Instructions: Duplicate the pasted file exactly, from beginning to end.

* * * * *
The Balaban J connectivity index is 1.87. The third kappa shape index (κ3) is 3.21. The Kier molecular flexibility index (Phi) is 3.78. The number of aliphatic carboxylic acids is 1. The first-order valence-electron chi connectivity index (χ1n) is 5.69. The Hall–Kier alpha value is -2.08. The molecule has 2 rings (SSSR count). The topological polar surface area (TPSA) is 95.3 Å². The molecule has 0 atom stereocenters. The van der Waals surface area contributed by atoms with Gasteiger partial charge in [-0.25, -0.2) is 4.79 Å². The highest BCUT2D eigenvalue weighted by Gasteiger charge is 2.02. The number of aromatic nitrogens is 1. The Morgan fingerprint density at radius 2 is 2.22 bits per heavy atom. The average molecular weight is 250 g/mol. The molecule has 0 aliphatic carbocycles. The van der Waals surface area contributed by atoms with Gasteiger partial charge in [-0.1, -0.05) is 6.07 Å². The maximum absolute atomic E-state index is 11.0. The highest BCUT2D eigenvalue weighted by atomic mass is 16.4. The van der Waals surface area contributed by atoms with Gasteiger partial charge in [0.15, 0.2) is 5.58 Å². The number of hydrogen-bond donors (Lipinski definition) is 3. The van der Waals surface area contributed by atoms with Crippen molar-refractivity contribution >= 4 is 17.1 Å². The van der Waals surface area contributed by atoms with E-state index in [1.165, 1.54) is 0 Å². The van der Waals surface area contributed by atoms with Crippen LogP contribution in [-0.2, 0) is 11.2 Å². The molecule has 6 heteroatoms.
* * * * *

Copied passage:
The Balaban J connectivity index is 1.87. The third kappa shape index (κ3) is 3.21. The Kier molecular flexibility index (Phi) is 3.78. The number of aliphatic carboxylic acids is 1. The first-order valence-electron chi connectivity index (χ1n) is 5.69. The Hall–Kier alpha value is -2.08. The molecule has 2 rings (SSSR count). The topological polar surface area (TPSA) is 95.3 Å². The molecule has 0 atom stereocenters. The van der Waals surface area contributed by atoms with Gasteiger partial charge in [-0.25, -0.2) is 4.79 Å². The highest BCUT2D eigenvalue weighted by Gasteiger charge is 2.02. The number of aromatic nitrogens is 1. The Morgan fingerprint density at radius 2 is 2.22 bits per heavy atom. The average molecular weight is 250 g/mol. The molecule has 0 aliphatic carbocycles. The van der Waals surface area contributed by atoms with Gasteiger partial charge in [-0.1, -0.05) is 6.07 Å². The maximum absolute atomic E-state index is 11.0. The highest BCUT2D eigenvalue weighted by atomic mass is 16.4. The van der Waals surface area contributed by atoms with Gasteiger partial charge in [0.15, 0.2) is 5.58 Å². The number of hydrogen-bond donors (Lipinski definition) is 3. The van der Waals surface area contributed by atoms with Crippen molar-refractivity contribution >= 4 is 17.1 Å². The van der Waals surface area contributed by atoms with E-state index in [1.165, 1.54) is 0 Å². The van der Waals surface area contributed by atoms with Crippen LogP contribution in [-0.2, 0) is 11.2 Å². The molecule has 6 heteroatoms.